Talking at the Alan Turing Centenary event, BCS Mid Wales
On Monday we had the BCS Mid Wales AGM (fastest AGM in the west – all business dealt with well within the allotted 25 minutes), followed by an Alan Turing Centenary event. This year 2012 marks 100 years since Alan Turing’s birth, and all around the country there are events highlighting his life and work, indeed you can find a very long list on http://turingcentenary.eu/. So in BCS Mid Wales we decided to put on an evening of short (10 minute) and accessible talks on his work. Then we discovered that a friend had written a play about Turing, which is on at the Arts Centre in a short while, called To Kill A Machine; and so we persuaded her to preview a couple of scenes at the event.
The evening started with Jim Finnis talking about the Entscheidungsproblem; this talk encompassed Turing’s work on computability, what a turing machine is, what Hilbert was trying to do, and basically a history of early 20th century Mathematics and the birth of computational theory. In 10 minutes. This was followed by Roger Boyle on Turing’s work on codebreaking at Bletchley, concentrating on his work on the Lorenz cipher, and on speech. One interesting thing about this pair of talks was the idea that before the war, Turing was engaged with working out what was not possible – what we couldn’t prove or build. During the war he was engaged with building what he knew could be built.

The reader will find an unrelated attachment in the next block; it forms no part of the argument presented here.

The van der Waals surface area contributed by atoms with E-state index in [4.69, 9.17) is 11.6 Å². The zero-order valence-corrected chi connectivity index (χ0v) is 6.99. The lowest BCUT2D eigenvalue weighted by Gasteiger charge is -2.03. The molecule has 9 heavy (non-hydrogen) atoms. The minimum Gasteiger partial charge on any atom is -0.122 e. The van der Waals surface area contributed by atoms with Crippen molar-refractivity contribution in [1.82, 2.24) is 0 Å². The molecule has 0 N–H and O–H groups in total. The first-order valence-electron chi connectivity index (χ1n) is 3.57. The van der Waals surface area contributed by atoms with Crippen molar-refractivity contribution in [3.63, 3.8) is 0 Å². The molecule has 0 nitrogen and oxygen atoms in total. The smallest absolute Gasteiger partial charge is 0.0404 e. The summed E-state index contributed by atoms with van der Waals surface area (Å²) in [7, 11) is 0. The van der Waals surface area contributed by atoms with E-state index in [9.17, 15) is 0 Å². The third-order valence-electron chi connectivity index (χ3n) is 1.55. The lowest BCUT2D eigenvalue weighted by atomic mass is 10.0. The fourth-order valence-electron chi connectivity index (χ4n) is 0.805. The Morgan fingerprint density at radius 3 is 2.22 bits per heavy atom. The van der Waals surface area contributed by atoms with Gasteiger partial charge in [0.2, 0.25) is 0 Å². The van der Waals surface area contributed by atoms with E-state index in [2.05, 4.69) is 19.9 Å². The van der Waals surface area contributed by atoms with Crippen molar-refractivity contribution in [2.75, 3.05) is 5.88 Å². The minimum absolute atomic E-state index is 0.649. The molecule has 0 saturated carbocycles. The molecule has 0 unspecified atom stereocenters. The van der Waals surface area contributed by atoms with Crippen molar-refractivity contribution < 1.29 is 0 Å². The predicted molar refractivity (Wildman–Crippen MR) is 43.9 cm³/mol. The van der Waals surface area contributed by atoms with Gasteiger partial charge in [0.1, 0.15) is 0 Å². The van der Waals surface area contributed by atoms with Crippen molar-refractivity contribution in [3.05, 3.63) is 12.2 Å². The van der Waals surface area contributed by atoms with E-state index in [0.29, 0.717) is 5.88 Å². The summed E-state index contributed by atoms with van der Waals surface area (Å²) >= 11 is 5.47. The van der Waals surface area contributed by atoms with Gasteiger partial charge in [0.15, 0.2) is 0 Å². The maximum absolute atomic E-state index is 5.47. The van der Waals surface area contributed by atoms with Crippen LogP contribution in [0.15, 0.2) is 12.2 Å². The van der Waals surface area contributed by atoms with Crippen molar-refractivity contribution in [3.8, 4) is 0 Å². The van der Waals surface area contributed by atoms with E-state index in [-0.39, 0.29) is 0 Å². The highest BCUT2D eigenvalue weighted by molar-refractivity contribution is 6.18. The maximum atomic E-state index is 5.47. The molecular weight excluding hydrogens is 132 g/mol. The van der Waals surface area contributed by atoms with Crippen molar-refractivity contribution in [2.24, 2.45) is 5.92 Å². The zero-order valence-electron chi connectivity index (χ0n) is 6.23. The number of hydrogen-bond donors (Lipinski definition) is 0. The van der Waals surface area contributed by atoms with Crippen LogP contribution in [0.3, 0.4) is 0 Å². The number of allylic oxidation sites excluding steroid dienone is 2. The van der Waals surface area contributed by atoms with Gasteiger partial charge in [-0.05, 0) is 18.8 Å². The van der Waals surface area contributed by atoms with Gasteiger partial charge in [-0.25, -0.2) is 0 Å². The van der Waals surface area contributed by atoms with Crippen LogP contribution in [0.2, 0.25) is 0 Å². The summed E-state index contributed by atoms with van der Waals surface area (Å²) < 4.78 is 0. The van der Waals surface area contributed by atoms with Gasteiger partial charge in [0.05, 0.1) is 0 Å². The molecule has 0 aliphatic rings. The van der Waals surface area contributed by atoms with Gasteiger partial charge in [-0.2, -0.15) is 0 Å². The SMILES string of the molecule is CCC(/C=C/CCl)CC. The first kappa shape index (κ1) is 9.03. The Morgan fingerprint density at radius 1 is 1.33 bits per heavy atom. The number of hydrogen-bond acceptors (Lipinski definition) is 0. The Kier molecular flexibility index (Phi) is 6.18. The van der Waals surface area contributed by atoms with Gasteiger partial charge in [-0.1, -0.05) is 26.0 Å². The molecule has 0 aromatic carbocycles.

I was up next, and my talk started with an introduction to the Turing Test and the original 1950 paper “Computing Machinery and Intelligence”, which you can find online here: [Original scan; Web version]. I then did a quick exercise from the Turing related Technocamps workshop that we put together a couple of months ago, which was chaotic but fun. My next slide involved an interactive stick your hands up quiz bit. I am, for the first time, trying to replicate a quiz on this blog using Google forms: you should see a quiz below here if you want to try and guess, and if you want to see other people’s responses you should be able to click through to a chart.The blog post continues after the quiz:
Having introduced the Turing Test, chatbots, and that kind of stuff I finished with a fairly rambling discussion of “The AI Effect“, finishing with a quote from Turing’s “Computing Machinery and Intelligence”, the paper upon which my talk was based. Much of the meat of my talk was inspired by an excellent book by Brian Christian, called The Most Human Human; I would recommend this book to anyone interested in AI and the Turing Test.
Amanda Clare then talked about Turing’s work in computational Biology; I hadn’t realised that his most cited paper was on morphogenesis, but I knew about the Turing sunflowers as we have a couple in the department. As part of her talk she showed us that, even on the sunflowers grown by the Computer Science department in Aberystwyth, the counts of spirals on flower-heads were governed by the Fibonacci sequence.
The Aberystwyth Turing Sunflowers some time ago
We finished with the first four scenes from Catrin’s play To Kill a Machine, showing elements of Turing’s early life and friendship with Christopher Morecom, then the move to Bletchley. It was read by actors – I think the same ones who’ll be working in the première of the play at the end of November – and I thought is was great. I have since bought 6 tickets to the première (you can too, hint hint).
We finished with some drinks & a light buffet and loads of people hung around to talk – in all, a very successful event. It might be an idea to try and repeat this formula, of 4 short talks (I don’t expect we will have the luck of getting another play though!).